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Allahābād, India

Anamikaa,Plant Pathology | Simona S.,Plant Pathology | Singhb R.,BHU | Ghoshc G.,AAI DU
Archives of Phytopathology and Plant Protection | Year: 2011

Winged bean (Psophocarpus tetragonolobus) is of rapidly increasing interest as a high-protein multipurpose crop; in the future the winged bean could become as important as the soybean in world agriculture, with the added bonus of yielding substantial quantities of edible, high-protein root tubers. During the survey of root-knot nematodes (Meloidogyne species) on vegetable crops in Uttar Pradesh (India), it was observed that winged bean was restricted to home gardens and backyard cultivation where it was found severe galling of roots and reduces tuber production and may affect pod and seed yield. Sometimes leaf anthracnose disease was also observed but it does not cause severe loss to the crop. © 2011 Taylor & Francis. Source


Anamika,Plant Pathology | Simon S.,Plant Pathology | Singh K.P.,MPP | Ghosh G.,AAI DU
Archives of Phytopathology and Plant Protection | Year: 2011

An extensive survey was conducted (2007-2009) to assess the incidence and intensity of root-knot disease on field crops especially rice and vegetable crops in 21 districts, representing the major production centre in Uttar Pradesh (India). Based on incidence, population density and associated damage on affected crops, Meloidogyne species were considered to be the most important parasites of the crops under local condition. The increasing occurrence and damage of this nematode to tomato, rice, brinjal, okra, cowpea, cucurbits, onion, pumpkin and bitter gourd grown in northern India was recently documented. Heavy galling was caused in many crops including rice, tomato, okra, cowpea, onion, pumpkin, brinjal and bitter gourd; also root decay or reduced root system was common among these crops. Attacked plants had yellowish foliage, unthrifty growth and small slow growing fruits and poor yields. The extent of crop losses depends on the initial nematode population, susceptibility of the crop, cropping sequence, age of the plants, soil fertility and involvement of secondary pathogens. © 2011 Taylor & Francis. Source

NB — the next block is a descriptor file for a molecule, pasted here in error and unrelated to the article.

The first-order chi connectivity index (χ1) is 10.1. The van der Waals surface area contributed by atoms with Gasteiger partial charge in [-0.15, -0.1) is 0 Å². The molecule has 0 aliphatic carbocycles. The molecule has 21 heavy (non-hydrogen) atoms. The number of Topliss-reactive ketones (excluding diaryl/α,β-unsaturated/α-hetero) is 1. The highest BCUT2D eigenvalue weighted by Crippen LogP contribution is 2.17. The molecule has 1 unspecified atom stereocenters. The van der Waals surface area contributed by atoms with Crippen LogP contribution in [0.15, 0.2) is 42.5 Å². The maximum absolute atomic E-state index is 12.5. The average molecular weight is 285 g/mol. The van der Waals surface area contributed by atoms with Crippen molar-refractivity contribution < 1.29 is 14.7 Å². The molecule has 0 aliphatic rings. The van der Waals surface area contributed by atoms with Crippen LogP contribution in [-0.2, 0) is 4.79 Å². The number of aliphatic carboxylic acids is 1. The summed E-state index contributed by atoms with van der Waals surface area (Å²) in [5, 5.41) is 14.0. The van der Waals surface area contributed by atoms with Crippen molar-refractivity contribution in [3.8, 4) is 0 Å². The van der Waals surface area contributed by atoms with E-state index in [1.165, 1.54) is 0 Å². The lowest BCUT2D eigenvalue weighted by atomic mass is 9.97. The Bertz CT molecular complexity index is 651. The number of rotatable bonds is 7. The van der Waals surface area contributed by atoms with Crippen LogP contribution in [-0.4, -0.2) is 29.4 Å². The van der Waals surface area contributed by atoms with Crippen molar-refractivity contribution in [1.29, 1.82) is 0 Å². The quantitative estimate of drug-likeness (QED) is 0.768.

Bahadur V.,AAI DU | Mishra D.,AAI DU | Singh D.B.,AAI DU | Roshan R.K.,AAI DU
Acta Horticulturae | Year: 2010

Aonla (Emblica officinalis Geartn) occupies an important place among indigenous fruits of India with its versatile uses. It is a perishable fruit and therefore it is necessary to extend its shelf life by adopting good post harvest management practices. Post harvest loses are the major constraints which discourage farmers to go for aonla cultivation. Keeping this in view the present investigation was conducted in the Department of Horticulture, Allahabad Agricultural Institute, Deemed University, during 2007-2008, to find out the suitable cultivar for aonla juice preparation with the suitable dose of preservatives to prolong its storage life. The experiment was laid out in FCRD (Factorial Completely Randomized Design) with three replications. In all, there were two varieties of aonla i.e., 'Banarasi' (V1) and 'NA-7' (V2) and five levels of preservative i.e., 0 ppm (S0), 250 ppm (S1), 500 ppm (S2), 750 ppm (S3) and 1000 ppm of KMS (S4). Observations were recorded on TSS, acidity, total sugar (%), vitamin C, pH and reducing sugar. The juice was stored up to 120 days. The results indicated that at 120 days after storage, significantly maximum TSS (17.47%), total sugar (11.83%), vitamin C (105 mg/ 100 g), pH (2.95), reducing sugar(8.17%) and significantly minimum acidity (0.88%) was recorded with aonla juice treated with 750 ppm of KMS. Between the varieties significantly maximum pH (2.28), TSS (16.45%), reducing sugar (7.97%), ascorbic acid (102.67 mg/100 g) and minimum acidity (1.31%) was found with 'Banarasi'. Among interactions 'Banarasi' + 750 ppm KMS was found to have maximum TSS (17.90%), reducing sugar (8.18%), ascorbic acid (105.33 mg/100 g) and minimum acidity (0.83%). The highest B:C ratio (5.21) was also found with this combination. Considering the degustation properties, the overall acceptability in terms of texture, flavour, colour, appearance and taste was observed in the juice obtained from 'Banarasi' with 750 ppm of KMS. Source

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